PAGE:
A Day of Love

Dante Gabriel Rossetti

General Description

Date: 1870 February
Rhyme: abbaabbacddcdc
Meter: iambic pentameter
Genre: sonnet


◦ Baum, ed., The House of Life, 88-89

◦ WMR, DGR as Designer and Writer, 195

Scholarly Commentary


Read as part of The House of Life sequence, the sonnet appears to record a consummate day of love for the poet and his Innominata. DGR himself told Alice Boyd that “the ‘Day of Love’ [refers] to a meeting between lovers who have much to remember ” (see letter of 25 March 1870, Fredeman, Correspondence, 70. 70 ). Nor is there any reason not to read the poem this way. But the sonnet lies open to another very different reading, one that would be quite in accord with the Platonic and Dantean structure of DGR's poetical imagination.

This other reading emerges when one reflects on the strange interplay in the sonnet between images of presence and absence. Baum appears to have registered a related incongruity when he noted a “chronological” ambiguity in the poem as it figures in The House of Life sequence: “as a sonnet of wooing, [it] should precede those of surrender” (see Baum, The House of Life, 89 ). Another related problem arises from the discrepancy between the date of composition—February, 1870—and the subject matter: DGR and Jane Morris were not together in February 1870, and yet it is generally accepted that the poem was written with her in mind.

These evidences suggest that the sonnet, like so many in the sequence, “has an abstract side”, as DGR wrote in his letter to Alice Boyd. In this frame of reference we would read “Nowhere but here she is” (4) and “As here . . . we sit” (12) in a psychological rather than a realistic sense. This reading would “see” the poet's beloved as a figure in his imagination, as a fantasy image (or perhaps an artistic image—a drawing or a painting) that comes to him when he lives in “Love's spell” (4). So when the sonnet says that “the words take wing from” (11) his beloved's “love-lines”, we have an excellent example of DGR's worked language: for these texts serve as second-order figures whose principal reference is this very sonnet, its own lines and words; for it is this poem, as it is the picture of the beloved in The Portrait, that embodies the beloved. (In DGR's argument throughout The House of Life, only an aesthetic form can begin to approach, or hope to express (however inadequately), the true and ideal beauty of the beloved, or the love that she involves and instantiates.)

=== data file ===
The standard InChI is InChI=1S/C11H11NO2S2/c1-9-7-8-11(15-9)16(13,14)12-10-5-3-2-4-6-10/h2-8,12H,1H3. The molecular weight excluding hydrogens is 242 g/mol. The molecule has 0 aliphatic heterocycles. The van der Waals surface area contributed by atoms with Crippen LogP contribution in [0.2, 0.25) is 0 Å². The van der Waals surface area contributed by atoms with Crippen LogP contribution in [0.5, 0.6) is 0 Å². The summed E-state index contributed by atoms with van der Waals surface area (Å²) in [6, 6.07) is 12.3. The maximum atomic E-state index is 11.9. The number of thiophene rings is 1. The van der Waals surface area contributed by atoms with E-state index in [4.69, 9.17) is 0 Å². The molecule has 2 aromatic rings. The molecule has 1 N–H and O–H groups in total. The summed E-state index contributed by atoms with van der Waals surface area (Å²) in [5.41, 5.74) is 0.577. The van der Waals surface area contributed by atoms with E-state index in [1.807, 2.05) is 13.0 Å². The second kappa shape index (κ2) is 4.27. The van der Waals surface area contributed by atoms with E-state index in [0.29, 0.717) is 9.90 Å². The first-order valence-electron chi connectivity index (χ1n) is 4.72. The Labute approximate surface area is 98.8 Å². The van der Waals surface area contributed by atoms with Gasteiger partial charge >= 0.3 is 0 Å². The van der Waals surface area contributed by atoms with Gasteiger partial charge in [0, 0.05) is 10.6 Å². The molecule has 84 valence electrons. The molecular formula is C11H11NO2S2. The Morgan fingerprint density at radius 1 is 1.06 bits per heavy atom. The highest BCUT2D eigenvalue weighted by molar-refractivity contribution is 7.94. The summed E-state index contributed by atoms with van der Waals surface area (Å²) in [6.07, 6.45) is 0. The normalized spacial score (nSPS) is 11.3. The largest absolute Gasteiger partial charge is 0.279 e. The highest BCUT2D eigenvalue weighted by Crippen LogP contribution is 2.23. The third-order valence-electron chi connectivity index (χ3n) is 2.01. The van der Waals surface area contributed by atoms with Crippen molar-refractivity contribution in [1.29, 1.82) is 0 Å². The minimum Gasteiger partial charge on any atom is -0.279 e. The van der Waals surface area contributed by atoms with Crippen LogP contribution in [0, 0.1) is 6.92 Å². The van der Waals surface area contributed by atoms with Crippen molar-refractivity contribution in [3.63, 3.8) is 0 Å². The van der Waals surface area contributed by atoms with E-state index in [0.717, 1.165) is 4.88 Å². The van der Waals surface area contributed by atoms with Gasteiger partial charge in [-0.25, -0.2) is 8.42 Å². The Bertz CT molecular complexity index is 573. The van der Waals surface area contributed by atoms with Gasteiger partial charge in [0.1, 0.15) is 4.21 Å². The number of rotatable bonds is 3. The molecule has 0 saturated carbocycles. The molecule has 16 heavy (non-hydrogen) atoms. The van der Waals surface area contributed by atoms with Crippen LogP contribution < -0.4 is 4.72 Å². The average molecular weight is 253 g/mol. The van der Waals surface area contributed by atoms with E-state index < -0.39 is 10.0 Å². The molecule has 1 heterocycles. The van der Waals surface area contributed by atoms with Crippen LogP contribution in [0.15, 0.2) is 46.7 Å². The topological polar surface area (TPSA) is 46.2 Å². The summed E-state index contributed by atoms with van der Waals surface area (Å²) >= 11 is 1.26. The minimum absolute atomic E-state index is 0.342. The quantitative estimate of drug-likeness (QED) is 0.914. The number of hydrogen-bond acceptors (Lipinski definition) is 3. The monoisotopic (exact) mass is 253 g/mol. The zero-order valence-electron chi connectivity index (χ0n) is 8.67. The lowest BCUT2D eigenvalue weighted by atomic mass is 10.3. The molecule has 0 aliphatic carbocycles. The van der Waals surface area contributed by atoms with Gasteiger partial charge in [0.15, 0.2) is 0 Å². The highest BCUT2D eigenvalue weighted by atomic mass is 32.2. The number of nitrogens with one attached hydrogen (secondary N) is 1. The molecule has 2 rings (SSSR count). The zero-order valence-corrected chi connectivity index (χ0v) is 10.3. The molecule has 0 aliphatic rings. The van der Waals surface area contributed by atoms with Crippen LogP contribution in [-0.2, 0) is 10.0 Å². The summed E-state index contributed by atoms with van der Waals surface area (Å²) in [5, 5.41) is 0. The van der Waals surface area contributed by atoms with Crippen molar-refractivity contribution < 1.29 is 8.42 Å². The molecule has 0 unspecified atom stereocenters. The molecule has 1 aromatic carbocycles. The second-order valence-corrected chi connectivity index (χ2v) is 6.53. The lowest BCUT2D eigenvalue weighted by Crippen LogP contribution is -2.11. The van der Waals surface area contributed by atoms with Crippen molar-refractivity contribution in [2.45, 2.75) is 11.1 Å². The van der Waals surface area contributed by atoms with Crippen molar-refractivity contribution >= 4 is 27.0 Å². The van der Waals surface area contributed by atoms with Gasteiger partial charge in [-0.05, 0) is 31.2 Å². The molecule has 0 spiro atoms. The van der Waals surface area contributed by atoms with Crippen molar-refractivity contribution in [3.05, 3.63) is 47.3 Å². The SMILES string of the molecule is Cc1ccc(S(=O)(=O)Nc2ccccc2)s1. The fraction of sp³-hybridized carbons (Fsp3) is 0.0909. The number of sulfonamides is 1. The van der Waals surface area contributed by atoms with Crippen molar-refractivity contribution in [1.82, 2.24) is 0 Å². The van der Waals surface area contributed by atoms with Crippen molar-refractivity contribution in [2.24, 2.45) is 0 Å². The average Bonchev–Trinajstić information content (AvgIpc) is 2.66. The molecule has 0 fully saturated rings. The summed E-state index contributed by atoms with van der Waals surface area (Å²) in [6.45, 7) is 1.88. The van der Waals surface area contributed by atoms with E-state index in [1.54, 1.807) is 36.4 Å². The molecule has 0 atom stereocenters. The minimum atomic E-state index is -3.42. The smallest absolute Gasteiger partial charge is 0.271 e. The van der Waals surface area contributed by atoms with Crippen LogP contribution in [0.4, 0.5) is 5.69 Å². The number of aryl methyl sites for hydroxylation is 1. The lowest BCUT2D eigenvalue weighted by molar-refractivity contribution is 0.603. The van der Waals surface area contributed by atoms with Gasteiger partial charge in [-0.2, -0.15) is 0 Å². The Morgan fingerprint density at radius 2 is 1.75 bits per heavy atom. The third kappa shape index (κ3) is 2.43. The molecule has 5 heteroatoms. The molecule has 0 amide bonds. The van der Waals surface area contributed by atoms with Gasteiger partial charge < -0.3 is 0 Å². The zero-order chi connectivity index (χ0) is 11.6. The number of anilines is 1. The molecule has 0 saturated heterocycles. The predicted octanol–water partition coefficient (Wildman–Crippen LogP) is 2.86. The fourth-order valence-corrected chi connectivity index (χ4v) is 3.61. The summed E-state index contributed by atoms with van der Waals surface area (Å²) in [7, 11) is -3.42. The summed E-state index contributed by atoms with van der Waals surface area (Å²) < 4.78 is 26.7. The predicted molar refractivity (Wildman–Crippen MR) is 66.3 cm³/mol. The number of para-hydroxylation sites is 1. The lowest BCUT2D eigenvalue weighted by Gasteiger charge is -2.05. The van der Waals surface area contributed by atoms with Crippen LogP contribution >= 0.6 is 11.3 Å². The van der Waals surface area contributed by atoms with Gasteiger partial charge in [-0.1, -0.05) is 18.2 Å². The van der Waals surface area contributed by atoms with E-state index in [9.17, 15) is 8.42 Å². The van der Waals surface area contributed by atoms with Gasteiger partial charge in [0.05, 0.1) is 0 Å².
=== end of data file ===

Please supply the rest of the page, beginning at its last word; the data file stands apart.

This reading also accommodates the sonnet to the sequence's crucial theme of the relation between love, art, and poetry. Finally, it articulates the ideality of the love that is being pursued, as well as constructed, in The House of Life project.

Textual History: Composition

When DGR decided, around 26 February 1870, to reorganize the order of the sonnets in The House of Life, he added (at first) “Two other new ones”, of which this was one (see letter to Swinburne, 26 February 1870, Fredeman, Correspondence, 70. 35 ). (In fact he ended up adding three: this poem, “Life-in-Love”, and “The One Hope”. Baum suggests that DGR wrote this poem at Scalands ( Poems, Ballads, and Sonnets, 270n ) but DGR only went there at the beginning of March, and this poem was in the printer's hands in February.

The only manuscript is the fair copy by May Morris, corrected by DGR, in the Fitzwilliam composite “House of Life” manuscript.

Textual History: Revision

The text of the poem does not change from the form as first printed in the proofs for the 1870 volume.

Printing History

First printed around 1 March 1870 as part of the Proofs for the first edition of the 1870 Poems. It is The House of Life Sonnet XII in the 1870 volume, and Sonnet XVI in 1881.


The poem seems to refer to some moment in DGR's relations with Jane Morris—perhaps to an incident when they were together in 1869, before she left England for medical treatments at Ems. In any case, despite the present tense of lines 12-14, the sonnet is a recollective text.

Electronic Archive Edition: 1
Source File: 6-1870.raw.xml